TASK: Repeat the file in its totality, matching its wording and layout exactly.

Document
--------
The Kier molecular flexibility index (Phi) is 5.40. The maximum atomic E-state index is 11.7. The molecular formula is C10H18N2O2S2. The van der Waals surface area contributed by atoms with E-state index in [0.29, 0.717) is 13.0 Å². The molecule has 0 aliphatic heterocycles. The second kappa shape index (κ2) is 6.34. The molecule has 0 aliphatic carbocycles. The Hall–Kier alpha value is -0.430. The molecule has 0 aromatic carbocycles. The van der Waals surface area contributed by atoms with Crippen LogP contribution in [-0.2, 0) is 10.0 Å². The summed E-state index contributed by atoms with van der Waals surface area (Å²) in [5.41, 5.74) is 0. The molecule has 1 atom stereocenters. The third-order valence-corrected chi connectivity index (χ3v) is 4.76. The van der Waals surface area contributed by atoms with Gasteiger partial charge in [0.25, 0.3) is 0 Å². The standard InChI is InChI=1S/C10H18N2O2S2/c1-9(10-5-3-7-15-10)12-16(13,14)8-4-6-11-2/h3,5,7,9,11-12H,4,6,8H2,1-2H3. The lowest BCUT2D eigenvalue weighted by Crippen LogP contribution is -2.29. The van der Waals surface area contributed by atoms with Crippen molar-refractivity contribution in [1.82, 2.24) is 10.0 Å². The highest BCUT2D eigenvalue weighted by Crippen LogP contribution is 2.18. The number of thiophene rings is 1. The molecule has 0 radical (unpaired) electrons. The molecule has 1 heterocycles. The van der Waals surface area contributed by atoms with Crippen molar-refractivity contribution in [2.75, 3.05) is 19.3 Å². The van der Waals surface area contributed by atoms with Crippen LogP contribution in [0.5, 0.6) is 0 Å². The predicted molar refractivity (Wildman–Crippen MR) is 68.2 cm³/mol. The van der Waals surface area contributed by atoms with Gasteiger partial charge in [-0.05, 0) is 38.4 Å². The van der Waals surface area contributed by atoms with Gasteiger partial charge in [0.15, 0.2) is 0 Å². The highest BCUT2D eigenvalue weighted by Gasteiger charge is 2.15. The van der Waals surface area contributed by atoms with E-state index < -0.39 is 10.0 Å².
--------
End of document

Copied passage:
The Kier molecular flexibility index (Phi) is 5.40. The maximum atomic E-state index is 11.7. The molecular formula is C10H18N2O2S2. The van der Waals surface area contributed by atoms with E-state index in [0.29, 0.717) is 13.0 Å². The molecule has 0 aliphatic heterocycles. The second kappa shape index (κ2) is 6.34. The molecule has 0 aliphatic carbocycles. The Hall–Kier alpha value is -0.430. The molecule has 0 aromatic carbocycles. The van der Waals surface area contributed by atoms with Crippen LogP contribution in [-0.2, 0) is 10.0 Å². The summed E-state index contributed by atoms with van der Waals surface area (Å²) in [5.41, 5.74) is 0. The molecule has 1 atom stereocenters. The third-order valence-corrected chi connectivity index (χ3v) is 4.76. The van der Waals surface area contributed by atoms with Gasteiger partial charge in [0.25, 0.3) is 0 Å². The standard InChI is InChI=1S/C10H18N2O2S2/c1-9(10-5-3-7-15-10)12-16(13,14)8-4-6-11-2/h3,5,7,9,11-12H,4,6,8H2,1-2H3. The lowest BCUT2D eigenvalue weighted by Crippen LogP contribution is -2.29. The van der Waals surface area contributed by atoms with Crippen molar-refractivity contribution in [1.82, 2.24) is 10.0 Å². The highest BCUT2D eigenvalue weighted by Crippen LogP contribution is 2.18. The number of thiophene rings is 1. The molecule has 0 radical (unpaired) electrons. The molecule has 1 heterocycles. The van der Waals surface area contributed by atoms with Crippen molar-refractivity contribution in [2.75, 3.05) is 19.3 Å². The van der Waals surface area contributed by atoms with Crippen LogP contribution in [0.5, 0.6) is 0 Å². The predicted molar refractivity (Wildman–Crippen MR) is 68.2 cm³/mol. The van der Waals surface area contributed by atoms with Gasteiger partial charge in [-0.05, 0) is 38.4 Å². The van der Waals surface area contributed by atoms with Gasteiger partial charge in [0.15, 0.2) is 0 Å². The highest BCUT2D eigenvalue weighted by Gasteiger charge is 2.15. The van der Waals surface area contributed by atoms with E-state index < -0.39 is 10.0 Å².